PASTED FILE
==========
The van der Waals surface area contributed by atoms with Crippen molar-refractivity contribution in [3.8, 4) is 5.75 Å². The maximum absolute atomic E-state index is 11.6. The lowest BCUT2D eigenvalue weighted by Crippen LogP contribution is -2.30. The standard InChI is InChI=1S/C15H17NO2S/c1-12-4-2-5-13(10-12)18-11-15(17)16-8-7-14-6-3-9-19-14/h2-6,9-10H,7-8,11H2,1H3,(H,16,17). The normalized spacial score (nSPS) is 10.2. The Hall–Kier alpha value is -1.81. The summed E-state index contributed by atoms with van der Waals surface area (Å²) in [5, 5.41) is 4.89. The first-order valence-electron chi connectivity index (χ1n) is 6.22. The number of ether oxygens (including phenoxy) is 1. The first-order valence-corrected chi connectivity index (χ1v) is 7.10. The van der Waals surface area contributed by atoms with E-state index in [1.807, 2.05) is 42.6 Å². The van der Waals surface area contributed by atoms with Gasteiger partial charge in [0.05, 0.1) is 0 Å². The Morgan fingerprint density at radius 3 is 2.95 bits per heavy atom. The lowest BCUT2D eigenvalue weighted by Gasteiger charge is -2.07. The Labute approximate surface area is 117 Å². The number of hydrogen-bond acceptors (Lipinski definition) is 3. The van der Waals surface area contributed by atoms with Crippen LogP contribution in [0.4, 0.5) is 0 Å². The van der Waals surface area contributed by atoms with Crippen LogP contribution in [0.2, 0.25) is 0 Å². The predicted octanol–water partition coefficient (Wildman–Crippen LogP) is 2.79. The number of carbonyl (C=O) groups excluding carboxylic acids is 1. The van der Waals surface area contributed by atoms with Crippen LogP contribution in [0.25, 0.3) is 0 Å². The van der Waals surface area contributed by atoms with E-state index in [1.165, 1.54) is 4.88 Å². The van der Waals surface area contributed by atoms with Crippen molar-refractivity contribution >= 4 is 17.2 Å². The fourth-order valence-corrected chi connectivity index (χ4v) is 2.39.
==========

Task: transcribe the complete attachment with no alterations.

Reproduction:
The van der Waals surface area contributed by atoms with Crippen molar-refractivity contribution in [3.8, 4) is 5.75 Å². The maximum absolute atomic E-state index is 11.6. The lowest BCUT2D eigenvalue weighted by Crippen LogP contribution is -2.30. The standard InChI is InChI=1S/C15H17NO2S/c1-12-4-2-5-13(10-12)18-11-15(17)16-8-7-14-6-3-9-19-14/h2-6,9-10H,7-8,11H2,1H3,(H,16,17). The normalized spacial score (nSPS) is 10.2. The Hall–Kier alpha value is -1.81. The summed E-state index contributed by atoms with van der Waals surface area (Å²) in [5, 5.41) is 4.89. The first-order valence-electron chi connectivity index (χ1n) is 6.22. The number of ether oxygens (including phenoxy) is 1. The first-order valence-corrected chi connectivity index (χ1v) is 7.10. The van der Waals surface area contributed by atoms with E-state index in [1.807, 2.05) is 42.6 Å². The van der Waals surface area contributed by atoms with Gasteiger partial charge in [0.05, 0.1) is 0 Å². The Morgan fingerprint density at radius 3 is 2.95 bits per heavy atom. The lowest BCUT2D eigenvalue weighted by Gasteiger charge is -2.07. The Labute approximate surface area is 117 Å². The number of hydrogen-bond acceptors (Lipinski definition) is 3. The van der Waals surface area contributed by atoms with Crippen LogP contribution in [0.4, 0.5) is 0 Å². The van der Waals surface area contributed by atoms with Crippen LogP contribution in [0.2, 0.25) is 0 Å². The predicted octanol–water partition coefficient (Wildman–Crippen LogP) is 2.79. The number of carbonyl (C=O) groups excluding carboxylic acids is 1. The van der Waals surface area contributed by atoms with Crippen LogP contribution in [0.25, 0.3) is 0 Å². The van der Waals surface area contributed by atoms with E-state index in [1.165, 1.54) is 4.88 Å². The van der Waals surface area contributed by atoms with Crippen molar-refractivity contribution >= 4 is 17.2 Å². The fourth-order valence-corrected chi connectivity index (χ4v) is 2.39.